Just Drive

April 29, 2009

I was that teenager that thought they were the very best driver on the road. I was convinced I knew how to handle every situation and I never listened when people criticized my driving skills or techniques. I KNEW I knew better than they did. I firmly believed if it was worth going somewhere, it was worth going fast. I was constantly pushing the speed limits to at least double, and I figured there was no reason why I couldn’t send text messages while doing so. I was an accident waiting to happen, and everyone knew it but me. Fortunately, when I finally had my epiphany that I was not an invincible teenage driver, I was alone, both in my car and on the road. On a gorgeous early November morning, I was the only car on this particular stretch of the Mass Pike. I lost control of my vehicle, and rolled my car down into the median that separated the East and West sides of the turnpike. My car rolled door over door 6 times before coming to rest (by some mysterious phenomenon) on its wheels at the base of the steep median. Miraculously, I suffered only minor injuries and help came to my rescue almost immediately.
Although my car was completely totaled, I can honestly say that some good has come from this experience. Since that day, my outlook on things has entirely changed. I no longer take driving as lightly as I always did. I have become far more cautious with my life and the lives of those around me, both on and off the road. In the hours that I lay in my hospital bed at Bay State Medical Center, I had time to reflect on how lucky I truly was. I couldn’t believe how stupid I had always been.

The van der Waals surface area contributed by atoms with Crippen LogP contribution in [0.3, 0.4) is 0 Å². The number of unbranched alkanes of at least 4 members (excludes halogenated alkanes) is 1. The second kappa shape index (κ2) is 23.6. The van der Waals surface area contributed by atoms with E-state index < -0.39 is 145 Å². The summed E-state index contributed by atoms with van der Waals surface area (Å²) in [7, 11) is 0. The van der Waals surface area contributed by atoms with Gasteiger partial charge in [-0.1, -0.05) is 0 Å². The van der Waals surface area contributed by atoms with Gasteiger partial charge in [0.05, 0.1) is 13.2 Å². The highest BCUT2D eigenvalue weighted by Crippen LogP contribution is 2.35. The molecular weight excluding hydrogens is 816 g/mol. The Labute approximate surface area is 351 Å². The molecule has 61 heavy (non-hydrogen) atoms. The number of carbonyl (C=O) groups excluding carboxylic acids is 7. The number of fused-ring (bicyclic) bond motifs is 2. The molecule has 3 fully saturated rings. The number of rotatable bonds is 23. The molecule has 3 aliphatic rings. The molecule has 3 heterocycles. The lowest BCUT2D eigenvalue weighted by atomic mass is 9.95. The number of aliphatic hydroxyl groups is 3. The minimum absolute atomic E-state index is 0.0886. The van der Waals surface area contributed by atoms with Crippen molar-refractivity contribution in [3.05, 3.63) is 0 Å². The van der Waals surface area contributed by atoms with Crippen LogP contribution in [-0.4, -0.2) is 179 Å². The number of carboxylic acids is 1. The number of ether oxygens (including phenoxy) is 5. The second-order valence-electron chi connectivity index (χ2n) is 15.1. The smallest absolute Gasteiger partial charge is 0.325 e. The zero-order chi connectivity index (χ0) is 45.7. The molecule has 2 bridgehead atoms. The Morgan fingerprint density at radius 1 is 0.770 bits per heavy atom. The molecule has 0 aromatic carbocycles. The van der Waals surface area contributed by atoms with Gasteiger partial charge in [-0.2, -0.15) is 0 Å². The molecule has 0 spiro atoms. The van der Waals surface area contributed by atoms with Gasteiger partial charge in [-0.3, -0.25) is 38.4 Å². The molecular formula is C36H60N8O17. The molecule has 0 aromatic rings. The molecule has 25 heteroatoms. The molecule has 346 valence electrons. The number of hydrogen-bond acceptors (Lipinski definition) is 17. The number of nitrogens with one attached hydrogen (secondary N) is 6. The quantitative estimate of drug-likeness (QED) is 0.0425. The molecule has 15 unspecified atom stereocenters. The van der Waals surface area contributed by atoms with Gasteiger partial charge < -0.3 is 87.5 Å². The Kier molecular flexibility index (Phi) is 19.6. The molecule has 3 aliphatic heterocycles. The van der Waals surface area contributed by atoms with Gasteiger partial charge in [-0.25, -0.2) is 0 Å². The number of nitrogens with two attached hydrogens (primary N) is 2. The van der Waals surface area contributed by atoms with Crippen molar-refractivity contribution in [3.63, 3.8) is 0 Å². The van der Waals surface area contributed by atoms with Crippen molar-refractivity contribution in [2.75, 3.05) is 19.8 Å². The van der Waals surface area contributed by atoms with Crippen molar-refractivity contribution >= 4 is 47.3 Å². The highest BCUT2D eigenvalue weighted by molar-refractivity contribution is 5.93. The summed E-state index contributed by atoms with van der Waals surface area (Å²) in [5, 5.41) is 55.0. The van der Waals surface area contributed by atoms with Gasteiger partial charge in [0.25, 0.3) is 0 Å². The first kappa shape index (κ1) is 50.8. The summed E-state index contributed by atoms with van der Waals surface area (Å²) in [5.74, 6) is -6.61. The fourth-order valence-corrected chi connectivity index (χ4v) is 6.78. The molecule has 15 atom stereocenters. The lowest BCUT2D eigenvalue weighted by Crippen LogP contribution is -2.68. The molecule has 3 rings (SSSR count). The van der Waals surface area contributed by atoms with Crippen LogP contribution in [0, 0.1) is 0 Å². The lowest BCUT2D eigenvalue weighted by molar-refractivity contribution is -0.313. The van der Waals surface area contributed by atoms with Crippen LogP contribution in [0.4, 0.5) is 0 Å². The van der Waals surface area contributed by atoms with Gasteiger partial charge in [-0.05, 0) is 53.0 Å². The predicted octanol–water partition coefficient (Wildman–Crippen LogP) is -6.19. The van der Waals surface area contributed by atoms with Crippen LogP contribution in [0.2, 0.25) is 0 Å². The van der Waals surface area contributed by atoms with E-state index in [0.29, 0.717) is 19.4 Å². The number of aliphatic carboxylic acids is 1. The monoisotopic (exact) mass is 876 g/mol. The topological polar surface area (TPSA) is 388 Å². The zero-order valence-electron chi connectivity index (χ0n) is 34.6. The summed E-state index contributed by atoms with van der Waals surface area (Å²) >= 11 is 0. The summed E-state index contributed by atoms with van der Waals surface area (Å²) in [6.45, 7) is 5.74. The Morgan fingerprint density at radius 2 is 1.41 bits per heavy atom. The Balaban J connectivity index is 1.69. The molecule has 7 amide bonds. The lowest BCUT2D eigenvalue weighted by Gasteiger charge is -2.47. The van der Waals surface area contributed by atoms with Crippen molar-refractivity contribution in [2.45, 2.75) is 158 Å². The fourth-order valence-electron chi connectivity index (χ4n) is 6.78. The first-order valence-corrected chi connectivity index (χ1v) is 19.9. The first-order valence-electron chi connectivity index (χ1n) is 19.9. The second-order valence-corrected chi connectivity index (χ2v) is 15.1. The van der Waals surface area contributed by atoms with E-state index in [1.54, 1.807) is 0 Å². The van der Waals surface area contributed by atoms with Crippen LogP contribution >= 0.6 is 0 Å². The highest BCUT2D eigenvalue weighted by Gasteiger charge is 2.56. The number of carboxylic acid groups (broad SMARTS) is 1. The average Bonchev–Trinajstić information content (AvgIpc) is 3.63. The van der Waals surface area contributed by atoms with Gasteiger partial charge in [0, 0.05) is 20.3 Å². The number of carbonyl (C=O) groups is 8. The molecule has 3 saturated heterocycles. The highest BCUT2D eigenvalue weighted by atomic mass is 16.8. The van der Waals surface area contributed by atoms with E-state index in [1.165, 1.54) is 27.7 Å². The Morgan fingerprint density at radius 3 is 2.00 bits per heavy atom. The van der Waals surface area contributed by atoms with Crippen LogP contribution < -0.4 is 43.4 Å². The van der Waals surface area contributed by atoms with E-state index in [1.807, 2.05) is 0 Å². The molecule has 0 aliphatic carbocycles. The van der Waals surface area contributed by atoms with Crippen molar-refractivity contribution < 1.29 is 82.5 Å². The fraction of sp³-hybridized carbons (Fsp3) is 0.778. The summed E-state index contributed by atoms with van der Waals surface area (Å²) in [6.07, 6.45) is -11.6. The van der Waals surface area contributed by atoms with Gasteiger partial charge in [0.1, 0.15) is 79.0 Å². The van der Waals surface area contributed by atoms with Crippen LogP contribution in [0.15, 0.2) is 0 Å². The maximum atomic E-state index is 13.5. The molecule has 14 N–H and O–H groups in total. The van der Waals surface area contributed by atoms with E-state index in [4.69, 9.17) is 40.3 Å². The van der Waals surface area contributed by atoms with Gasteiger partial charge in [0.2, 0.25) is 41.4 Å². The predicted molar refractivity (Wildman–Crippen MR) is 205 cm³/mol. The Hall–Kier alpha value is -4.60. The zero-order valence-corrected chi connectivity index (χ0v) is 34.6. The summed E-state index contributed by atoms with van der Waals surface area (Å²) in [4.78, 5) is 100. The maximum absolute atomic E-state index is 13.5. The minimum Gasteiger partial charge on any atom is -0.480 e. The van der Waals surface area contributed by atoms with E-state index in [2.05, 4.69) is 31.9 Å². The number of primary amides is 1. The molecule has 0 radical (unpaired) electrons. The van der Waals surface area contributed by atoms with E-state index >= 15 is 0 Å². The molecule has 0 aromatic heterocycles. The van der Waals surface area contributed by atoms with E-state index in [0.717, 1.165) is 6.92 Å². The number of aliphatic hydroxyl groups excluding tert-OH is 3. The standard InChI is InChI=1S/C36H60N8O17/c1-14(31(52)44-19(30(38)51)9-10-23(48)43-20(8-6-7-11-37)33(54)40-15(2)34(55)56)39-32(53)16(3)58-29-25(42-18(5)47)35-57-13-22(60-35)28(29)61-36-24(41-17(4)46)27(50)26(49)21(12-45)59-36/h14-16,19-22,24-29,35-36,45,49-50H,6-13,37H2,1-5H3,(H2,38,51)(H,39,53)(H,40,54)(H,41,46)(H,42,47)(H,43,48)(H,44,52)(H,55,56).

It took me five months to overcome my fear of being in control of a vehicle. After my accident, I refused to drive and I elected to walk over even being a passenger nine times out of ten. It was only at the beginning of this month that I began to drive again, and I have noticed that the roads are a much more dangerous place than I ever realized before. There are too many drivers out there that drive the way I used to, and there are many that have even worse habits. People, I’m begging you…learn from me! You are not as good as a driver as you think you are! You are NOT invincible and don’t say it can’t happen to you, because it can. Put down your doughnuts, turn off your cell phones, lower the volume on your radio. You may think you can multitask, but is it really worth finding out if your right? Honestly people, not everyone can be as lucky as I was.

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